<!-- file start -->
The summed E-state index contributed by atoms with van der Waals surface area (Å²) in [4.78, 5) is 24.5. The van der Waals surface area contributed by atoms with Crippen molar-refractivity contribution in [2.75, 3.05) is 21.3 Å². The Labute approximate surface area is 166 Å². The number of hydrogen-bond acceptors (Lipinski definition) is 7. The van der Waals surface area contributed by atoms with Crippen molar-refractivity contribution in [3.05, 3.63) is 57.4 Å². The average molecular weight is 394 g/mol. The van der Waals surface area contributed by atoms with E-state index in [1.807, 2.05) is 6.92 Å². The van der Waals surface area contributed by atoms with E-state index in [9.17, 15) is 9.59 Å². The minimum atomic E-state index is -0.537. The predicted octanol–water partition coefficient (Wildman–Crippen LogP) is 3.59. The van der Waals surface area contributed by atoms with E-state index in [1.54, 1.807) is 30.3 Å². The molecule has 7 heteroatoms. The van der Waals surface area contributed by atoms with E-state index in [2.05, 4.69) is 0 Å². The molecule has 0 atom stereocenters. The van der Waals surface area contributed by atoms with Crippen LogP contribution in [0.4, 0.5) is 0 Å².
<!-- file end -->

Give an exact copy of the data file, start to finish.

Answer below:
The summed E-state index contributed by atoms with van der Waals surface area (Å²) in [4.78, 5) is 24.5. The van der Waals surface area contributed by atoms with Crippen molar-refractivity contribution in [2.75, 3.05) is 21.3 Å². The Labute approximate surface area is 166 Å². The number of hydrogen-bond acceptors (Lipinski definition) is 7. The van der Waals surface area contributed by atoms with Crippen molar-refractivity contribution in [3.05, 3.63) is 57.4 Å². The average molecular weight is 394 g/mol. The van der Waals surface area contributed by atoms with E-state index in [1.807, 2.05) is 6.92 Å². The van der Waals surface area contributed by atoms with E-state index in [9.17, 15) is 9.59 Å². The minimum atomic E-state index is -0.537. The predicted octanol–water partition coefficient (Wildman–Crippen LogP) is 3.59. The van der Waals surface area contributed by atoms with E-state index in [1.54, 1.807) is 30.3 Å². The molecule has 7 heteroatoms. The van der Waals surface area contributed by atoms with E-state index in [2.05, 4.69) is 0 Å². The molecule has 0 atom stereocenters. The van der Waals surface area contributed by atoms with Crippen LogP contribution in [0.4, 0.5) is 0 Å².